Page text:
July 29, 2016
Unemployment Ticks Down, But Labor Force Shrinks
Within the good news that Virginia’s unemployment rate is the lowest in eight years is the not-so-great news that one reason for the drop is that Virginia’s labor force has shrunk a bit.
Unemployment fell below 4 percent for the past three months. That’s the first time it’s been that low since the middle of 2008, and is a slight improvement from the first three months of 2016, when unemployment averaged 4.1 percent in Virginia. (At TCI, we look at unemployment rates averaged over three months to smooth the significant month-to-month fluctuations in the numbers.) It would be heartening if the falling unemployment rate was solely due to a robust expansion in the number of jobs in Virginia. In fact, nonfarm employment in Virginia has actually shrunk slightly compared to the beginning of 2016. That reduces the official unemployment rate since people who are not looking for work are not counted as unemployed.
It’s too early to know what is causing the slight shrinking of Virginia’s labor force in the last few months. It could be a temporary blip. Or it could be caused by some underlying factor, such as more working-age people moving to another state than moving to Virginia, or more Virginia baby boomers retiring than Virginia millennials entering the labor force, or maybe fewer working-age Virginians working or looking for work. And it’s possible that some combination of all these factors is involved. As of 2015, the share of Virginians between the ages of 25 and 54 who were working or looking for work was at the lowest level since 1983. While this percentage has fluctuated over time, it’s still a concerning trend.
Taking the wider view, of course, Virginia has over 250,000 more jobs than at the depth of the recession in 2009 and 134,000 more than before the recession began. That is a major journey in the right direction. As TCI reported earlier this year, many of those jobs are in Virginia’s critical professional and business services industry and the education and health services industry, while employment is lagging in the construction and manufacturing sectors. And the number of public servants employed by Virginia’s state and local governments is lower than seven years ago, despite the number of Virginia residents growing by over 450,000 from 2009 to 2015.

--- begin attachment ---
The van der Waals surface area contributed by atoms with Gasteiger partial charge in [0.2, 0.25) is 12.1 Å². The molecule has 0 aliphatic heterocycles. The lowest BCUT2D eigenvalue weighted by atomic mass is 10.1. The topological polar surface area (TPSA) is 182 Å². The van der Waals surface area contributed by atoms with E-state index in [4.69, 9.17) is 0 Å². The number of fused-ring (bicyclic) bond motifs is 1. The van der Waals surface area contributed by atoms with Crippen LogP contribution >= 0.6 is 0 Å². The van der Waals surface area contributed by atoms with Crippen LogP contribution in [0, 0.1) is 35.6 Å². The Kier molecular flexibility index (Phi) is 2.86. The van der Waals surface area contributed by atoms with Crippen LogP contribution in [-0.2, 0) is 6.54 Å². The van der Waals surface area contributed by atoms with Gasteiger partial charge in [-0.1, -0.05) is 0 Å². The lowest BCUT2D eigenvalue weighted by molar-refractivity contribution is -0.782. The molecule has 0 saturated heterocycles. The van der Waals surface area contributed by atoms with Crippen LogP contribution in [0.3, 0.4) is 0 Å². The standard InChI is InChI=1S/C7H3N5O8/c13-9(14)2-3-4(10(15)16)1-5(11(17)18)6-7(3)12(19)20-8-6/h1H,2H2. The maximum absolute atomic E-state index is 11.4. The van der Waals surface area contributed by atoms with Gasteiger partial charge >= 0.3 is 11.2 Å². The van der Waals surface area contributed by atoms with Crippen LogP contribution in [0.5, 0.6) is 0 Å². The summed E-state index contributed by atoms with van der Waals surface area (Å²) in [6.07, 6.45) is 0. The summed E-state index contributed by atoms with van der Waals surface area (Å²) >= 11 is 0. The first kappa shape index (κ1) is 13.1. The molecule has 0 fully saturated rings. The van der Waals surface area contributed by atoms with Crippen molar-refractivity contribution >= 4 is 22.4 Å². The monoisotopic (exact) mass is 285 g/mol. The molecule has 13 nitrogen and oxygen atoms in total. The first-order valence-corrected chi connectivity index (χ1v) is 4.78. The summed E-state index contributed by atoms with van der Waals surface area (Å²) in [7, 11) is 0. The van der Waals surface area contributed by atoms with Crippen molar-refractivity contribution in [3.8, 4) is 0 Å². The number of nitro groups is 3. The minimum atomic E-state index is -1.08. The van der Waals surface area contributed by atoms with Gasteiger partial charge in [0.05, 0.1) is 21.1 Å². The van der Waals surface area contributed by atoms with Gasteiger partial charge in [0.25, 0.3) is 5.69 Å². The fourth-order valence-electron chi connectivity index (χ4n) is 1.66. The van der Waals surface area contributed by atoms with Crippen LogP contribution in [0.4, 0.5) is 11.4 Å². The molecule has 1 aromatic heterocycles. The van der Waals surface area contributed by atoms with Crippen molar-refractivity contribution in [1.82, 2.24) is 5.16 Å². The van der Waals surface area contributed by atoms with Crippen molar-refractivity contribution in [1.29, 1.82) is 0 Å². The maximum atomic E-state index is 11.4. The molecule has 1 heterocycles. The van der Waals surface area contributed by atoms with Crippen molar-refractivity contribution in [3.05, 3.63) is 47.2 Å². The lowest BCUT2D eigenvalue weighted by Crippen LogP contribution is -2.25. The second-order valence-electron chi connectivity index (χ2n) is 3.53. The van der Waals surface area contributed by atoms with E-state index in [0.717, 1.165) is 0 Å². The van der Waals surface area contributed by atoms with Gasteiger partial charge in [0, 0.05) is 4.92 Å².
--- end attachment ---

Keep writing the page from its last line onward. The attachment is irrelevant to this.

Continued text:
Not all areas of Virginia have recovered to pre-recession jobs levels. The Lynchburg, Roanoke, and Hampton Roads metro areas still have fewer jobs than in late 2007, as do the areas of Virginia that are not in any metro region.
It’s important to recognize these troubled job sectors and regions of Virginia – and develop solutions to address the structural problems they face – even as we celebrate progress in adding jobs and reducing the state’s unemployment rate.
Virginians worked together to build the strong, modern economy we enjoy today. By investing in excellent public schools and universities, building and improving a world-class port, and moving toward the ideal that everyone who works hard can succeed, Virginia has nurtured, attracted, and maintained world-class talent and businesses. To keep making progress, and make sure no one and no area is left behind, there’s more that can and should be done to invest in the fundamentals of a strong economy.
–Laura Goren, Research Director